For some people, this will be the film where Lois Lane and Katniss Everdeen are fighting over Batman, who's trying to save Hawkeye from the machinations of ... of ... the guy from Silver Linings Playbook. It sure helps a director when his stock company have more famous gigs elsewhere, even if it's to David O. Russell himself that Christian Bale and Jennifer Lawrence owe their Oscars. So how else do I describe Russell's new film? Oh, it's That 70s Movie! But how much of a Seventies movie is it when the lead couple's theme song is Duke Ellington's Jeep's Blues as performed Live at Newport in 1956, and the origin of Bale's protagonist is literally Chaplinesque? Jackie Coogan was doing that same thing, breaking windows to stir up trade for Chaplin's glazier business, back in 1921. In many ways, just about all of them good, American Hustle is more a movie movie than a Seventies period piece. I could just as well describe it as an epic Scorsesean farce, a film that may have out-Scorsesed Scorsese himself this Oscar season, with a touch of Capracorn thrown in. It's the funniest film I've seen this year, though I admit that I don't go out of my way to see comedies and I haven't seen the new Coen Bros. picture yet. The audience that braved a cold driving rain for the Sunday afternoon show at the local arthouse laughed throughout and applauded at the end. But there's something more than farce or even satire going on here that may make the picture good for more than a laugh.
While Amy Adams tarts herself up into a Seventies goddess of jiggle and plunging necklines, Bale becomes a sympathetic grotesque, first seen elaborately assembling his hairpiece and combover combo, who somehow sustains a conman's charisma, captivating not only Adams, a fellow grifter, but Lawrence, whom Adams make seem almost frumpy, as the Bale character's estranged yet still-covetous wife. Bale's character, Irving Rosenfeld, rose from those Chaplinesque beginnings to run a chain of laundromats, sell forged paintings, and swindle desperate people with bad credit, promising them $50,000 for $5,000 but never delivering and blaming the victim every time. He's a prosperous sleazebag in love, but the whole point of the childhood flashback is to illustrate that Irving has had to hustle to survive, in a milieu where just about everyone is conning everyone else. By comparison, FBI agent Richie DiMaso (Cooper) hustles out of ambition. He's not exactly well off, still living with a nagging mother, but if Irving is only a player, Richie is a predator. If Irving and Sydney Prosser (Adams) are just out to fleece people for five grand apiece, Richie is out to destroy people's careers, if not their lives, to advance his own career. Having caught Iriving and Sydney (aka Lady Edith) in a sting, Richie treats them as rungs on his ladder, hoping to use them to entrap bigger fish.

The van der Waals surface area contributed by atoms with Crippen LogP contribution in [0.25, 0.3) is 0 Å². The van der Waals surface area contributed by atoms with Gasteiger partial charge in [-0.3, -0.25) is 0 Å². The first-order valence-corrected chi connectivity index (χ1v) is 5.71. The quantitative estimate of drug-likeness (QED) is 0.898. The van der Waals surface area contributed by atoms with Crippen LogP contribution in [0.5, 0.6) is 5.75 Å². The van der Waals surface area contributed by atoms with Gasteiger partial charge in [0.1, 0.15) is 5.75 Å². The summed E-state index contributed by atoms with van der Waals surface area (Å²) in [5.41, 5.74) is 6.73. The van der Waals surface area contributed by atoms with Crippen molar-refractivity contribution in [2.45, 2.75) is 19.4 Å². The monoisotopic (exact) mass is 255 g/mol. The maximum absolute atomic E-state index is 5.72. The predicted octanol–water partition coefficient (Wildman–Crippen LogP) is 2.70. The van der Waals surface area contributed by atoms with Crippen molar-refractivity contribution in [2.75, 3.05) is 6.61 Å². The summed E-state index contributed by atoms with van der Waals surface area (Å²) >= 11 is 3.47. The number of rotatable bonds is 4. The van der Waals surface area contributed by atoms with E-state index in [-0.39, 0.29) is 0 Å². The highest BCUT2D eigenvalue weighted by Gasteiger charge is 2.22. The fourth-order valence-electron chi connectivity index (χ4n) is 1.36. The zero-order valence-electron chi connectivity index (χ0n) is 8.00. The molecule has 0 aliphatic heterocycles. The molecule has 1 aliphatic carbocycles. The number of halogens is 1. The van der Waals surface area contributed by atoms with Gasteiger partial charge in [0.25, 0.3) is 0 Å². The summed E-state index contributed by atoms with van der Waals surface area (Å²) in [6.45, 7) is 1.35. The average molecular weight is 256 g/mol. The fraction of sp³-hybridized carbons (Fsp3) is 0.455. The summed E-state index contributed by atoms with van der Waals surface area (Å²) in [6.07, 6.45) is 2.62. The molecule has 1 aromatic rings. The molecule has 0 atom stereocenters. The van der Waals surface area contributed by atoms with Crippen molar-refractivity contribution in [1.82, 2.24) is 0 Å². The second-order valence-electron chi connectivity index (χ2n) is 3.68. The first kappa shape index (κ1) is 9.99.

American Hustle is based on the real-life Abscam case and manages to make the FBI, or at least Richie, the villain of the piece. Richie develops a scheme that will invite politicians to take bribes to facilitate the naturalization of a fake Arabian sheik, which will in turn facilitate the development of casinos in Atlantic City, New Jersey. For Richie, the politicians, ranging from local figures to U.S. Senators, are no more than targets. But as he assigns Irving to cultivate the mayor of Camden, Carmine Polito (Renner), Irving sees the good that Polito has tried to do on the street level and understands the compromises the mayor has had to make and may have to keep making. Irving decides that Polito shouldn't have to go down just to be another scalp on Richie's lance. He also happens to resent the moves Richie has made on Sydney, while Sydney resents Irving's failure to cut loose completely from Rosalyn, a loose cannon who gets to play the wife again during nights on the town with the Politos and eventually knows too much for anyone's good. Since we're talking casinos, why not throw the Mob into the mix, represented by another member of the Russell stock company, Robert de Niro. Why not throw in some more stuff? The key here isn't so much to make sure the audience keeps track of all the complications, though Russell and co-writer Eric Warren Singer do a good job of that, but to make them appreciate how dangerously complicated things have become and how easily any of the freaks we're following can bring the whole house of cards crashing down.